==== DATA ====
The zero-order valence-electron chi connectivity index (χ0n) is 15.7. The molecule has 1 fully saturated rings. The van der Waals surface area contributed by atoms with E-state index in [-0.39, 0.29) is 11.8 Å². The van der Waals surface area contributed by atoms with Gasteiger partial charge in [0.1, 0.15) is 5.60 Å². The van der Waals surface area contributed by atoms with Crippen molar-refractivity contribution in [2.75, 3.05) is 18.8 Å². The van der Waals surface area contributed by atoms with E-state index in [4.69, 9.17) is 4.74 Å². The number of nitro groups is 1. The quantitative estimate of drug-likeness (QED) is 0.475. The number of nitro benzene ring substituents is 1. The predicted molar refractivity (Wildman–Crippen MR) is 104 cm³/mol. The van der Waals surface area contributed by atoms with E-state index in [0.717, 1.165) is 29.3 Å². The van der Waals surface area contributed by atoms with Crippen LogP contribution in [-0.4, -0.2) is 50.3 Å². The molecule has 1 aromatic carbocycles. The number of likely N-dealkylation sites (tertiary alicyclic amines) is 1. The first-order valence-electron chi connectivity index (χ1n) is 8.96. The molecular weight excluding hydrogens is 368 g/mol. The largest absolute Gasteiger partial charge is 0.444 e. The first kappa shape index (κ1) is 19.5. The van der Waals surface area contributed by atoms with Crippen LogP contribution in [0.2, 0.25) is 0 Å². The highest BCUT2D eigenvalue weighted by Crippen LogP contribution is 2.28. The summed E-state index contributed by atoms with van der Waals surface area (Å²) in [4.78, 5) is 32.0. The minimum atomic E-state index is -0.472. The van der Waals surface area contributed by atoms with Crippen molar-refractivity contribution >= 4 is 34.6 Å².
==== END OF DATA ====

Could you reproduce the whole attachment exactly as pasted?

The zero-order valence-electron chi connectivity index (χ0n) is 15.7. The molecule has 1 fully saturated rings. The van der Waals surface area contributed by atoms with E-state index in [-0.39, 0.29) is 11.8 Å². The van der Waals surface area contributed by atoms with Gasteiger partial charge in [0.1, 0.15) is 5.60 Å². The van der Waals surface area contributed by atoms with Crippen molar-refractivity contribution in [2.75, 3.05) is 18.8 Å². The van der Waals surface area contributed by atoms with E-state index in [4.69, 9.17) is 4.74 Å². The number of nitro groups is 1. The quantitative estimate of drug-likeness (QED) is 0.475. The number of nitro benzene ring substituents is 1. The predicted molar refractivity (Wildman–Crippen MR) is 104 cm³/mol. The van der Waals surface area contributed by atoms with E-state index in [0.717, 1.165) is 29.3 Å². The van der Waals surface area contributed by atoms with Crippen LogP contribution in [-0.4, -0.2) is 50.3 Å². The molecule has 1 aromatic carbocycles. The number of likely N-dealkylation sites (tertiary alicyclic amines) is 1. The first-order valence-electron chi connectivity index (χ1n) is 8.96. The molecular weight excluding hydrogens is 368 g/mol. The largest absolute Gasteiger partial charge is 0.444 e. The first kappa shape index (κ1) is 19.5. The van der Waals surface area contributed by atoms with Crippen LogP contribution in [0.2, 0.25) is 0 Å². The highest BCUT2D eigenvalue weighted by Crippen LogP contribution is 2.28. The summed E-state index contributed by atoms with van der Waals surface area (Å²) in [4.78, 5) is 32.0. The minimum atomic E-state index is -0.472. The van der Waals surface area contributed by atoms with Crippen molar-refractivity contribution >= 4 is 34.6 Å².